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I Got A Virus, Now What?

I Got A Virus, Now What?

Getting a virus can be incredibly detrimental to your work life and business, however, not all viruses mean game over for your computer. Here’s what you can do.

Computer viruses are scarily common in today’s world, and while most are just a minor nuisance, some can actually cripple a computer. Regardless of the severity of the virus, when your company computers have a virus, it’s bad for business. Viruses can increase the likelihood of a security breach, slow down operations, or even cause major data loss. So, what happens if you get a virus on your computer? Well, you have several ways of handling it…

  1. Use your antivirus software to neutralize the threat. If you’re smart, you will have installed and regularly updated antivirus software on all of your computers. Just about any halfway decent antivirus software will be able to both detect and quarantine the virus. Once it’s quarantined, it can’t harm your computer.
  2. If you didn’t install antivirus software on your computer, you might still be able to get rid of the virus by installing it and running the software now. This doesn’t always work, but it’s worth a shot.
  3. If the virus wrecked your antivirus software, you can do a clean install on your computer. A clean install will remove the virus, but it will also remove every single bit of data that you have on your computer. Most computer repair experts will do this, simply because it’s easier for them to do.
  4. If the virus wrecked your antivirus software, you can also have an IT professional remove the virus. There are very, very few viruses that can’t be removed manually. Manual removal of a virus will end up taking several hours, but it can be done. Unfortunately, it’s not easy to do, and even IT professionals can struggle with it. It’s best to outsource this if you can.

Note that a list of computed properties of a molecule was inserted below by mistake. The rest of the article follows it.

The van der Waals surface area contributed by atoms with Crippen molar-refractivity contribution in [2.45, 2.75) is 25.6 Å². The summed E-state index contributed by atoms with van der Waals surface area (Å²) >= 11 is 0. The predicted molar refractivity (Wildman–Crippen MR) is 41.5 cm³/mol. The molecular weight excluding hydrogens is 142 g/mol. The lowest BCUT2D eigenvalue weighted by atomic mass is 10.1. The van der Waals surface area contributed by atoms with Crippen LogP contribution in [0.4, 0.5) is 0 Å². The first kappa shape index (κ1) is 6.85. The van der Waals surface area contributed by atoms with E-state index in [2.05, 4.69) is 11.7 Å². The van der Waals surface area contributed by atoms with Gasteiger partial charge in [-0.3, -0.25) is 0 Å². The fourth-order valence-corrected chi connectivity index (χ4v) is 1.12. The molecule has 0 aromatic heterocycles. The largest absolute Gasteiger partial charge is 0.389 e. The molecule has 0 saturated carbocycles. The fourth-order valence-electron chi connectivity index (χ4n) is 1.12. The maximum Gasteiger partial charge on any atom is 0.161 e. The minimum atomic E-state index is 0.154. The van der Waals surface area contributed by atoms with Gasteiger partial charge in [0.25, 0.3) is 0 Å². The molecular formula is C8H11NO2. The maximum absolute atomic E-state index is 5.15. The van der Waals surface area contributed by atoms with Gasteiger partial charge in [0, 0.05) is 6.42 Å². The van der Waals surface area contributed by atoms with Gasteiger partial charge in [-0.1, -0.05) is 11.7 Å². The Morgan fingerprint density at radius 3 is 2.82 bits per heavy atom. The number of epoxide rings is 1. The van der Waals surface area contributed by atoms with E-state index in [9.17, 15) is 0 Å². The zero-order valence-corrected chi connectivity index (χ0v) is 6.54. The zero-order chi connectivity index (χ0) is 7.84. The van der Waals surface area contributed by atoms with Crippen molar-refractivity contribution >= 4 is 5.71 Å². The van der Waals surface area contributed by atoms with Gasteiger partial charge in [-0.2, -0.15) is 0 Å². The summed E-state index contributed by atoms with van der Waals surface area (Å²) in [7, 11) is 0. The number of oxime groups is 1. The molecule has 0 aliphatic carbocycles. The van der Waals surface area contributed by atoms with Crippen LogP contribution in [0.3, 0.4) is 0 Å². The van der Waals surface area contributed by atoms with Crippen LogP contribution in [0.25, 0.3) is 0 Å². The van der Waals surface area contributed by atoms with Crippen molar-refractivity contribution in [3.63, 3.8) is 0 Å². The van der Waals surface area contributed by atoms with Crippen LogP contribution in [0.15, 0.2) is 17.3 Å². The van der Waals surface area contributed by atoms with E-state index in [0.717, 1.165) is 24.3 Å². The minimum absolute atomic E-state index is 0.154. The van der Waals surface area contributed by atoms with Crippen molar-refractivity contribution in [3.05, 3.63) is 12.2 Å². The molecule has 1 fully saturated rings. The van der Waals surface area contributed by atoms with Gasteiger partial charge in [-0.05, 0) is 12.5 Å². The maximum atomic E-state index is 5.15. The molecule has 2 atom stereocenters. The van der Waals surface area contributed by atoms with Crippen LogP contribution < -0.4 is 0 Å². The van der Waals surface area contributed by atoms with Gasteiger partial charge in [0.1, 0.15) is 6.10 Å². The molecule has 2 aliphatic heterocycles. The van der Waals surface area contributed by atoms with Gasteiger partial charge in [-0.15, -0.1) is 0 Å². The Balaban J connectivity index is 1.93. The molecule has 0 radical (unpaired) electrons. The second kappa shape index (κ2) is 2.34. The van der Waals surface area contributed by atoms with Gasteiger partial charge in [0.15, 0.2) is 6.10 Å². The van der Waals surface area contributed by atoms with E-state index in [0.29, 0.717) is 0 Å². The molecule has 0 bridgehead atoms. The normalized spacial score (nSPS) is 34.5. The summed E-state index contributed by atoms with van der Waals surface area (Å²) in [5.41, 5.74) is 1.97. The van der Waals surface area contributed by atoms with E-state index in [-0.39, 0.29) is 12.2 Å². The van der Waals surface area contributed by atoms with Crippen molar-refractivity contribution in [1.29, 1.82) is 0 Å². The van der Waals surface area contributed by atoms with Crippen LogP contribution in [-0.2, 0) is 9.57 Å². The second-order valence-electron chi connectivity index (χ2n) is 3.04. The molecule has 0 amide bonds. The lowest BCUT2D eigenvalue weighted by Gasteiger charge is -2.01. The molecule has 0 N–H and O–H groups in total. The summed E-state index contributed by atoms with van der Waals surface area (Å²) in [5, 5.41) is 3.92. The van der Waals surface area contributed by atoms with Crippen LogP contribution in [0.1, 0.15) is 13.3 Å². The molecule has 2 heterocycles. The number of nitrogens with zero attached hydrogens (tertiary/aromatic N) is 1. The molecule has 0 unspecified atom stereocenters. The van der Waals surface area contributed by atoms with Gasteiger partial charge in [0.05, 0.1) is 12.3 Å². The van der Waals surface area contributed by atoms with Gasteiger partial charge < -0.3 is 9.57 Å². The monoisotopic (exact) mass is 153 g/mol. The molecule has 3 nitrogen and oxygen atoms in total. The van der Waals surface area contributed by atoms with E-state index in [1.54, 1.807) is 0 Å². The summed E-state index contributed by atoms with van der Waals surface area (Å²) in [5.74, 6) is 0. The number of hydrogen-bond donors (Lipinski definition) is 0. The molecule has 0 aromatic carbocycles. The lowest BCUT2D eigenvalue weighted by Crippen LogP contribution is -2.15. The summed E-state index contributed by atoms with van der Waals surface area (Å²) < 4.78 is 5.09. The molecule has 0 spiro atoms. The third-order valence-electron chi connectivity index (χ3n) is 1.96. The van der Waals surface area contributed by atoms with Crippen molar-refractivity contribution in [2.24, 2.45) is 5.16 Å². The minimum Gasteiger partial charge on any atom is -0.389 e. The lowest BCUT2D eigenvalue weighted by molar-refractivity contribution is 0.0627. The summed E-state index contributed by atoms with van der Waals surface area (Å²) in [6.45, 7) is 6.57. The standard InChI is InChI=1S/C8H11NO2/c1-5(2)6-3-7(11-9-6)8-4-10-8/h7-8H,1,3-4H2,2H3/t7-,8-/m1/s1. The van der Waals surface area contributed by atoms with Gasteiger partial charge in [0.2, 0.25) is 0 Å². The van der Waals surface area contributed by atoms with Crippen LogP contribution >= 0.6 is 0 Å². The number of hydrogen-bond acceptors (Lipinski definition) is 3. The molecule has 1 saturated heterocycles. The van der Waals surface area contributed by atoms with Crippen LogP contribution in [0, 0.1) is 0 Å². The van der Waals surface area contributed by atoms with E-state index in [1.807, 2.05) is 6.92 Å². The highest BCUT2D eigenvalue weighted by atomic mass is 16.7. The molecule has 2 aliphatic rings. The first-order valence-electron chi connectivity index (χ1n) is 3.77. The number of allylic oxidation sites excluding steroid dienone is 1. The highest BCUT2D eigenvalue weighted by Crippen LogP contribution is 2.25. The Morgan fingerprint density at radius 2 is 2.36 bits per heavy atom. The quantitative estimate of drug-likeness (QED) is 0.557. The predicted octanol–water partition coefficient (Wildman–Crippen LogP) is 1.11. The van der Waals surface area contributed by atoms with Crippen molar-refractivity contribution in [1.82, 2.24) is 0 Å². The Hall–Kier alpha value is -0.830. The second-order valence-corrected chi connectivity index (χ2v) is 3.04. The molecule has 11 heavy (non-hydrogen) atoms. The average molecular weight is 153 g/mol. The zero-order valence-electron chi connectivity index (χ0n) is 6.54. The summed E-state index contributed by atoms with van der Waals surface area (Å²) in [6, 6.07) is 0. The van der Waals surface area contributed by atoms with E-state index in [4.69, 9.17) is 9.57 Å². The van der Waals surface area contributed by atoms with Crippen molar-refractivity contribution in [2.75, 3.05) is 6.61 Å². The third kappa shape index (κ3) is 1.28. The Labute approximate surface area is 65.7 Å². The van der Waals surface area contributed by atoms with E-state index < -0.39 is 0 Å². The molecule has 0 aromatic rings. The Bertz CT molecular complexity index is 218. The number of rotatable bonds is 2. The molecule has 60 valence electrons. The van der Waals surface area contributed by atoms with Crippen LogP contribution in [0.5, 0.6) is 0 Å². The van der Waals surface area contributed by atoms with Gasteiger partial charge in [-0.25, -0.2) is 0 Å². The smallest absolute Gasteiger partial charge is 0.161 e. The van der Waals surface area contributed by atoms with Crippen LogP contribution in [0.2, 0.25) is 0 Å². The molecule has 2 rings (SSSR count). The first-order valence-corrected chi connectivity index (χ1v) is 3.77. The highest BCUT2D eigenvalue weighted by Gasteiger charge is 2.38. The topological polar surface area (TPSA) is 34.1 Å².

5. Of course, if the virus somehow managed to turn your computer into an extremely expensive paperweight, call an IT pro. There are viruses out there that actually make it impossible for a computer to turn on. There are also viruses that cause the computer’s cooling system to stop working, which in turn causes permanent damage to the hardware. If you were unlucky enough to have your computer unable to even turn on, call an IT professional to see if anything can be done.
  6. If the IT professional tells you it’s a lost cause, replace the now-paperweight. Sometimes, there’s nothing that can be done. If the virus actually burned out the motherboard and the CPU, then the most you can do is take out the hard drive, recover what you can, and toss out the rest of the computer. Yikes!

Viruses rarely ever get to the point that they do physical damage to your hard drives, but it does happen on rare occasions. That’s just one of the reasons why you need to do your best to protect your computers from them, and to make sure that you don’t end up being victimized by hackers, virus spreaders, and other individuals who might benefit from wrecking your computer.